It’s always weird when landmark dates show up. Thursday was the last day for English classes at BYAC. For five weeks I’ve known that July 19 is the last day of teaching, and now that it’s happened, there’s no denying that those five weeks have passed. I’m now down to less than three weeks (fewer than three weeks?) until setting foot in the Entebbe, Dubai, Dallas and Grand Rapids airports. Another five weeks from now and I’ll be more than all awash in Michigan summer glory, patiently awaiting autumn, surrounded by my people. These are my people here too, of course, and I try not to get caught up in the differences. But when you’ve been away from those who have been your people for going on years now for nearly all of the calendar year, the differences between worlds grow more and more apparent.

But I have no idea, even though I’m eager, how that transition from one world to the other is going to feel. I’m sort of starting to think this could pan out like most other important things in that I’ll feel the effects in little things- in day to day and in appreciation’s fresh arrival. Honestly, for those of us consistently striving to push back the boundaries on our freedom, we can’t expect every new and insightful and adventurous experience to unbalance our world and shatter our foundations. If we did, we’d be broken and re-broken on a monthly basis. It wouldn’t be (to use a word usually inappropriate for the subject of adventure) practical.

(Not that I don’t revel in the hope of being broken in some sense. I’d just prefer to have little fractures than to be in a full body cast. I want the first 7 months of 2012 to break me for years to come, but steadily and in smallish ways. Do I even get a say in this?)


What I’m saying with this talk of impending adjustment is that I’ve not been everywhere, but I can say with certainty that in all the land between northern Cameroon and southern Rwanda, there is no place like Michigan. I am ready to be home.

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There’s a stick in my mandazi.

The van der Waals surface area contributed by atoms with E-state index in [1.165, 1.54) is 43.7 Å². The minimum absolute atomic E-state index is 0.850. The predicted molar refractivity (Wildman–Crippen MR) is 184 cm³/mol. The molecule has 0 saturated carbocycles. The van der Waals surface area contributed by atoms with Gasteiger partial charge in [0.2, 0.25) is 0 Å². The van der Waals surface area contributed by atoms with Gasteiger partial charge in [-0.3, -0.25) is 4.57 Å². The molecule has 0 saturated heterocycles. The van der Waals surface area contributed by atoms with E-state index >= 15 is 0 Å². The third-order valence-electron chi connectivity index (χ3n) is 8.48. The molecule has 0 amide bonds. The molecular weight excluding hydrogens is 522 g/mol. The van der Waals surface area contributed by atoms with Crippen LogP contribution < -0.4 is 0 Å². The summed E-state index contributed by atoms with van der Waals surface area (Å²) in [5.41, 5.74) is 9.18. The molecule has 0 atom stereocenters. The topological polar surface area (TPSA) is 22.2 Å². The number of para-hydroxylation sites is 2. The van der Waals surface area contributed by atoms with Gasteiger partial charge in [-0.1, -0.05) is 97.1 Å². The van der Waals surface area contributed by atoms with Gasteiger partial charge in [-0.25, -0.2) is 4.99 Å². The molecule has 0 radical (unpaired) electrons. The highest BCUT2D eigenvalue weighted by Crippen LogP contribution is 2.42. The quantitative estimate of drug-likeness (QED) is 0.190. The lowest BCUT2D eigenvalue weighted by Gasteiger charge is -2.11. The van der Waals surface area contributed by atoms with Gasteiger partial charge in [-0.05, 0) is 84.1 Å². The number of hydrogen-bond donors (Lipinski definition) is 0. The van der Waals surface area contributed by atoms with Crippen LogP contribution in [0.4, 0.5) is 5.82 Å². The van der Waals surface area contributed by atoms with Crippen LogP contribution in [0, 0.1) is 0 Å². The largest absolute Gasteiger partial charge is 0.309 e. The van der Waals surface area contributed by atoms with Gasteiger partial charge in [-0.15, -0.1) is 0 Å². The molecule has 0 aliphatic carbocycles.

I’m engaged in a constant struggle to find descriptive words that match what I’m seeing. It’s weird how hard the human brain tries to find commonalities between situations that are, quite possibly, polar opposites. UN helicopters here are like the trains in Holland, except I understand where the trains are going and where the trains are coming from. I have no idea who’s in these helicopters, nor do I understand what they’re doing, but they roar overhead at least twice a day. It’s almost laughable to think that a little over a year ago I took a semester-long class dedicated to the structure and function of the UN, but still nobody can tell me what these iron birds are doing. Occasionally I think my tertiary education was a joke.

But then we come back to the universal things that lend such a rest and a hope. Tuesday and Thursday mornings start with a short run to Ibanda, an old Belgian school built right on Lake Kivu. The weird covered path down to the grounds feels like Harry Potter, except that it leads to an outdoor basketball court and not the Great Hall. Ignore that.

Anyway, Lora, Christian and I join the five or so guys who are usually already on the court and we all get a 3-on-3 mini-tournament going. Playing pick-up basketball with strangers is another one of those universal things that I love so much, like canoeing on Lake Bureli last summer or hiking Mount Cameroon. It’s necessary. The playing field is so even. I’m not trying to pretend that I can empathize with a post-war Congolese existence, and they’re not trying to convince me that they know what it’s like in the West. Our relationship is determined by teams and skill and nothing else, not even language. Scoring and ball handling and risky passes are neither part of a white savior complex, nor do they call for white guilt. We all get the same work out and we could be anywhere in the world doing exactly that.


Other Congo notables:

Ravens landing on a corrugated metal roof don’t actually sound like ravens. It sounds like a stampede of baby elephants wearing combat boots is jogging across the top of our house.